Some of the most compelling contributions at the event came from the innovators and entrepreneurs who have won funding from the IsDB’s $500 million Transform Fund, which launched in April. The fund provides seed money and business advice to start-ups and small enterprises in areas such as food security, water management, sanitation, clean energy, health and education. Hayat Sindi, chief scientific advisor to the IsDB and the architect of the fund, said the bank had received 4300 applicants from 100 countries, which had to be whittled down to 32 eventual winners. “It was very tough to make that choice,” she said.
But the winning ‘Transformers’ showed how innovative thinking and enthusiasm can infect everyone. Maulen Akhmetov described his indoor vertical farming company called Farmily in Kazakhstan. It grows herbs and vegetables in moist, nutrient-rich air – no need for pesticides or herbicides, and it produces significantly fewer carbon emissions than traditional farming.
Zor Hussain’s company, Kijani Energy, aims to reduce food waste in remote areas where food often rots before it can be transported to market. Kijani Energy builds solar-powered refrigerated units carried by vans for off-grid farmers. Hussain recently piloted the technology in Mozambique, where it helped farmers preserve their produce and increase their income by more than 80 per cent.
That’s a good example of a recurring theme at the Summit: to make things happen, you have to make things. In an on-stage interview, the filmmaker Richard Curtis reminded us that science alone is not enough, and that the arts have much to contribute in spreading the message behind the Sustainable Development Goals. Curtis has played an important part in helping to persuade everyone they have a role to play in the search for a sustainable future.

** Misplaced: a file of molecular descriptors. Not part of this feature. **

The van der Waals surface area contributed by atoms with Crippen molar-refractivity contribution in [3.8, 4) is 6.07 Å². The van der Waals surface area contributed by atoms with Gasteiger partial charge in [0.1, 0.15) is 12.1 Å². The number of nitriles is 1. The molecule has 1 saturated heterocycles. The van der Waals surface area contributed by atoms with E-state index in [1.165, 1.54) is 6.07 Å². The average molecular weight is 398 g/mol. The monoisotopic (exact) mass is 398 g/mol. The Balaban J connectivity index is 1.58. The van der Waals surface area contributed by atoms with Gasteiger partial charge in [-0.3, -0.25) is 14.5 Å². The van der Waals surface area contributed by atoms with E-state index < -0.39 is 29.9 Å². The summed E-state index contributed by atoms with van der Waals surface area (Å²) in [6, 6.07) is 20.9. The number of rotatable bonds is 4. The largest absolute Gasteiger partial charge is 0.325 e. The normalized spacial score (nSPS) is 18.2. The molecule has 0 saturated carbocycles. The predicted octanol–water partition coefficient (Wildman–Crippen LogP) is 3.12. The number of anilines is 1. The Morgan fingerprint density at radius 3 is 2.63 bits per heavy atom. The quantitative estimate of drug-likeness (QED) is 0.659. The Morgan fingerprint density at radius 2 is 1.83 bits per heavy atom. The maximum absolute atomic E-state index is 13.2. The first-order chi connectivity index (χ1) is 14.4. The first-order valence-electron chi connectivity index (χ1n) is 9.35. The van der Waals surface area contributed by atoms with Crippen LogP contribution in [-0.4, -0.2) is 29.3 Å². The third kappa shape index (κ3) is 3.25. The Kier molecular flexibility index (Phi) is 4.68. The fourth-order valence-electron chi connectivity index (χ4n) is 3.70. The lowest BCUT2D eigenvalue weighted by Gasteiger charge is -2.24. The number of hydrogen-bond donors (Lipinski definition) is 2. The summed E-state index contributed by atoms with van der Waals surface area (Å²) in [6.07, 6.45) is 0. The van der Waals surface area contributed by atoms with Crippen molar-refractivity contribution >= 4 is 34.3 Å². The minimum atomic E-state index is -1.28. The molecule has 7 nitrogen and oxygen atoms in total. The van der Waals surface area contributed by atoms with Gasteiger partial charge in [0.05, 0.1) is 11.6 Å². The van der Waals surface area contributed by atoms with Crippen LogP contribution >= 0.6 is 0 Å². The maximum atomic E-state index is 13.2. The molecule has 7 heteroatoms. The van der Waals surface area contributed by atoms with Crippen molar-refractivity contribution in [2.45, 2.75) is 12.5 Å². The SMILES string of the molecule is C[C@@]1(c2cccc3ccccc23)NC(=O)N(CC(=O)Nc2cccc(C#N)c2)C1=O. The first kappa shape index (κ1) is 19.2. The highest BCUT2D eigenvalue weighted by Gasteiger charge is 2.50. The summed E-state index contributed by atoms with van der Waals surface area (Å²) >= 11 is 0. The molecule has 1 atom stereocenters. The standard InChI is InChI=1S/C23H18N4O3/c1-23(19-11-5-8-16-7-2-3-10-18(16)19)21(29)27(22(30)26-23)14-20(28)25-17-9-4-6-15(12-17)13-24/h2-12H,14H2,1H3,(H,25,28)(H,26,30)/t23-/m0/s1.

That role will continue next year. Following an invitation from the President of Senegal, the 2019 Transformers Summit will take place in the capital city of Dakar.
Crowdfunding the future
Funding innovation is a difficult challenge. The Islamic Development Bank’s Transform Fund, for example, is backing 32 innovative projects that promote inclusive and sustainable development in various parts of the world. But there are numerous other important projects that the Fund is unable to support in the same way.
So the bank is pioneering a different approach. At the Transformers Summit, it launched a crowdfunding website called ISDB Innovate, that allows anybody to contribute towards these kinds of projects.
Anyone interested in supporting innovators using science and technology to solve critical problems at a community level can donate at www.IsDB-innovate.org.
Live projects include a low-cost glucose monitoring unit, an interactive museum in Karachi designed to inspire interest in science, and an incubator to prevent neonatal mortality in sub-Saharan Africa. And would-be entrepreneurs with world-changing projects of their own can submit their proposals on the site.
Find out more at: www.ISDB-innovate.org